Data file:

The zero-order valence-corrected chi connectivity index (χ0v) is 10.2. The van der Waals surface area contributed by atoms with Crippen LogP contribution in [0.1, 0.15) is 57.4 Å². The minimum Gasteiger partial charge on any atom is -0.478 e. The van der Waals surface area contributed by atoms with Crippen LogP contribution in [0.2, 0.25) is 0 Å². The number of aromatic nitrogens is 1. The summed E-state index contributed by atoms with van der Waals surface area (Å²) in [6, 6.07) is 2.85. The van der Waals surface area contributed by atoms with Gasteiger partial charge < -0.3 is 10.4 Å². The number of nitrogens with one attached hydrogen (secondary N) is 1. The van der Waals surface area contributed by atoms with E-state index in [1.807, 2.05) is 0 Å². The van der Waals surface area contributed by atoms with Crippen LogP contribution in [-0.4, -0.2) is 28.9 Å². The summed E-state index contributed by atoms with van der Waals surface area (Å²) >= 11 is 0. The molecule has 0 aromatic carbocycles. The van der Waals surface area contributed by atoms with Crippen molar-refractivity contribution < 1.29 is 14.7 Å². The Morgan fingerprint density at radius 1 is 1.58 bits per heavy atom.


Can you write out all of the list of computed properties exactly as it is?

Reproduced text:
The zero-order valence-corrected chi connectivity index (χ0v) is 10.2. The van der Waals surface area contributed by atoms with Crippen LogP contribution in [0.1, 0.15) is 57.4 Å². The minimum Gasteiger partial charge on any atom is -0.478 e. The van der Waals surface area contributed by atoms with Crippen LogP contribution in [0.2, 0.25) is 0 Å². The number of aromatic nitrogens is 1. The summed E-state index contributed by atoms with van der Waals surface area (Å²) in [6, 6.07) is 2.85. The van der Waals surface area contributed by atoms with Gasteiger partial charge < -0.3 is 10.4 Å². The number of nitrogens with one attached hydrogen (secondary N) is 1. The van der Waals surface area contributed by atoms with E-state index in [1.807, 2.05) is 0 Å². The van der Waals surface area contributed by atoms with Crippen LogP contribution in [-0.4, -0.2) is 28.9 Å². The summed E-state index contributed by atoms with van der Waals surface area (Å²) >= 11 is 0. The molecule has 0 aromatic carbocycles. The van der Waals surface area contributed by atoms with Crippen molar-refractivity contribution < 1.29 is 14.7 Å². The Morgan fingerprint density at radius 1 is 1.58 bits per heavy atom.